Mike knew better than to be out this late; the sun was almost completely below the horizon and there was far more dark red than orange shading into dark blue. The night belonged to things other than 11-year-old boys. He didn’t want to meet those things, and he hurried faster, passing each house and counting his way home.
The Ryans, that’s fourth, then the Denbys, that’s three … He was almost to the James house, which would have only left the Michaels’ between him and home, when a dark shadow oozed out through the gate in the Denbys’ picket fence.
Mike squealed involuntarily and jumped. Running, he was about to pass the James house when he realized he heard the sound of laughter. Turning back, he saw Eddie Ryan bent over and laughing too hard to chase him any further. His jaw clenched, and through gritted teeth he hissed, “That wasn’t funny!”
Eddie gasped for breath and said, “Oh, yes it was! Man, you should have heard yourself! You sounded like a little girl!” That triggered another bout of laughter.
Mike was torn between heading home now and going back and punching the life out of Eddie. He’s such an idiot. He shook his head and started for home again.
“Hey, wait, Mike. C’mon!”
Mike heard pounding footsteps approaching, took a deep breath and stopped. He waited for Eddie to catch up.
“I’m sorry, okay?”
“Yeah, yeah.” Mike started off again, double-timing it.
“I can’t believe you let your brother convince you that place was haunted or somethin’.” Eddie gestured at the deserted house on the farthest side of the cul-de-sac. “It’s just a house. Mr. Salmer lost his job and they had to move out. Big deal.”
Mike stopped again. “Okay, if it’s just an abandoned house, where did Billy Salmer disappear to before they left?”
“Billy was a goof. He always threatened to run away, and he made good on it.”
“Then where’d my brother go, huh? He wa– isn’t a goof and he never said anything about running away.”
“I don’t know, Mike.” Eddie shuffled his feet uncomfortably. “Forget I said anything.” He glanced at the house for a moment and froze.
“What is it, Eddie?”
Eddie’s head was cocked, like a dog who hears something his owner can’t. Slowly, he walked in the direction of the house, an expression of curiosity on his face.
“Eddie, stop it! Eddie, you’re scaring me! This really isn’t funny!” He tugged on his friend’s arm. “Where do you think you’re going?”
The other boy clearly didn’t hear him. He continued to walk toward the house, almost dragging Mike along with him. “The lights. What are the lights?”
“What lights?” He yelled at the houses around them. “Help! Help me! Something’s wrong with Eddie! Mrs. Ryan! Mr. Ryan! Please!”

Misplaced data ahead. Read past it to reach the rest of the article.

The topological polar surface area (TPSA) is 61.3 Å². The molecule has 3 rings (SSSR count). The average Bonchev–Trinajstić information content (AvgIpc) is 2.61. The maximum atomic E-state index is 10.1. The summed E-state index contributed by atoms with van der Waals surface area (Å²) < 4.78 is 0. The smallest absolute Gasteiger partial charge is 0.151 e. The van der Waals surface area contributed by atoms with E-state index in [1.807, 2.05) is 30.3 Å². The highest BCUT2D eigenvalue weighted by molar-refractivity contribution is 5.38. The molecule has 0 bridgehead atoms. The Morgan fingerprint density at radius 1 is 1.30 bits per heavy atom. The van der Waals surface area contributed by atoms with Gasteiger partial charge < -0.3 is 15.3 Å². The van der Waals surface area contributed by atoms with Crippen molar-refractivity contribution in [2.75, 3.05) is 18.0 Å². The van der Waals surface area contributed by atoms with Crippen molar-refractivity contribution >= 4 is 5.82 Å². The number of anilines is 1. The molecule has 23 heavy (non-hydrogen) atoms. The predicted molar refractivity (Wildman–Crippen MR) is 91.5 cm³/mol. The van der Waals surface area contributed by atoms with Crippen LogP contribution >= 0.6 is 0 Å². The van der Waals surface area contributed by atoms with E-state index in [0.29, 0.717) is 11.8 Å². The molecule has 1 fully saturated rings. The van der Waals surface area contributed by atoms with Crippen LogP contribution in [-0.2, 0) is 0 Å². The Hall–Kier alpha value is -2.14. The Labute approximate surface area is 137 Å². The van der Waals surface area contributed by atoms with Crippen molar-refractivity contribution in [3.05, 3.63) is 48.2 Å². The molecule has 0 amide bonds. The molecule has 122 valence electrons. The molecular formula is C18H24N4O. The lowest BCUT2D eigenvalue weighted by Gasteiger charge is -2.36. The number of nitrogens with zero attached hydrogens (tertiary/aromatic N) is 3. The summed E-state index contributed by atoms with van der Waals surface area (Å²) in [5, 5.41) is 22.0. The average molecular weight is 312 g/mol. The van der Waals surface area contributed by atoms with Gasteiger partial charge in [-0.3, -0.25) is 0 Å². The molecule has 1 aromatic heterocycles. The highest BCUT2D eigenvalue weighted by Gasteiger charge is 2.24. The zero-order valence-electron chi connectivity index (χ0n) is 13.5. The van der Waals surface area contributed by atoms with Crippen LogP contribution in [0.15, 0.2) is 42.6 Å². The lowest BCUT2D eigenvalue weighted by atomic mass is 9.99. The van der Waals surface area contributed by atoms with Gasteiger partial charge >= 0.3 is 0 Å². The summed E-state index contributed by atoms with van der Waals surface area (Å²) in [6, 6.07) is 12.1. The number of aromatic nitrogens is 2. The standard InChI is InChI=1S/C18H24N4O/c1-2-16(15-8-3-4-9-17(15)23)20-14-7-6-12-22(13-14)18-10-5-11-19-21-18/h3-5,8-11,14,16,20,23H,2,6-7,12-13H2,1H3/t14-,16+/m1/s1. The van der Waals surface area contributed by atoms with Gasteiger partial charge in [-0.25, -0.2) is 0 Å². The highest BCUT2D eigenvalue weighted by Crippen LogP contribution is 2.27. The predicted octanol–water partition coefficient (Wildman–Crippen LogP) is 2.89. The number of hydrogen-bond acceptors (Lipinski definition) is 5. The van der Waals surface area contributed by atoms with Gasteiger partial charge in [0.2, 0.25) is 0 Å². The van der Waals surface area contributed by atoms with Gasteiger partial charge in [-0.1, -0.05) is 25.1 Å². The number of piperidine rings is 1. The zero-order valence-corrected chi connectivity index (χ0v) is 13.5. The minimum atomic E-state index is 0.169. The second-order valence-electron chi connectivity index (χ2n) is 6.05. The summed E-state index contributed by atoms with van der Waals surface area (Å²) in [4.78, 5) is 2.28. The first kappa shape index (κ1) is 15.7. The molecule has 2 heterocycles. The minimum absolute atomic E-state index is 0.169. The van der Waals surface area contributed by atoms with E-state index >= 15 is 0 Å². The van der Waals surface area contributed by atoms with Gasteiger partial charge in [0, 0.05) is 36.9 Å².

He knew there were people home in the neighborhood and Mike couldn’t make out anyone’s television being turned up so loudly they couldn’t hear, but no one opened the door to see who was yelling or why. No one looked out the window. No one came at all.
Eddie had kept walking and was on the front step of the seemingly-empty house. The door flew open without warning and he was jerked inside. The door slammed behind him.
Mike ran back to the Ryan house and pounded on the door. “Mr. Ryan! Mrs. Ryan! Please … please open up!” He heard someone fumbling with the lock, and before he knew what was happening, the Ryans’ front door opened and Mr. Ryan was standing there.
“Did you want something, Mike?”
“It’s Eddie, Mr. Ryan! He’s — something’s happened!”
The man’s face was stern. “Is this a joke, Mike? Or some kind of game?”
“Joke? No, sir! Something’s happened!”
“I don’t know what you’re talking about. Who’s Eddie?”
Mike stumbled backwards in shock and dropped off the front step with a teeth-rattling thump. In a tiny voice, he said, “Eddie. Your son.”
For a moment, Mr. Ryan looked blank. Then animation flooded back into his face and he shook his head. “I don’t know what you’re talking about, Mike. I don’t have a son named Eddie.” He stepped back into his house and began to close the door. “It’s getting dark and I think you should be going home instead of playing silly games.”
The boy turned abruptly. He started walking faster, and finally broke into a shambling run that carried him to his own door. He looked over his shoulder in terror at the house. His hand hovered over the doorknob and he was suddenly afraid to go in. What if they don’t know me? What if they say I don’t exist? What do I do? What can I do?
He glanced at the house again and came to a decision. In a sudden spasm, he yanked the door open and charged into his home, shutting the door behind him.
At the end of the road, the house watched and waited patiently. It had fed, and it was content. Besides, there would be another time. There always was.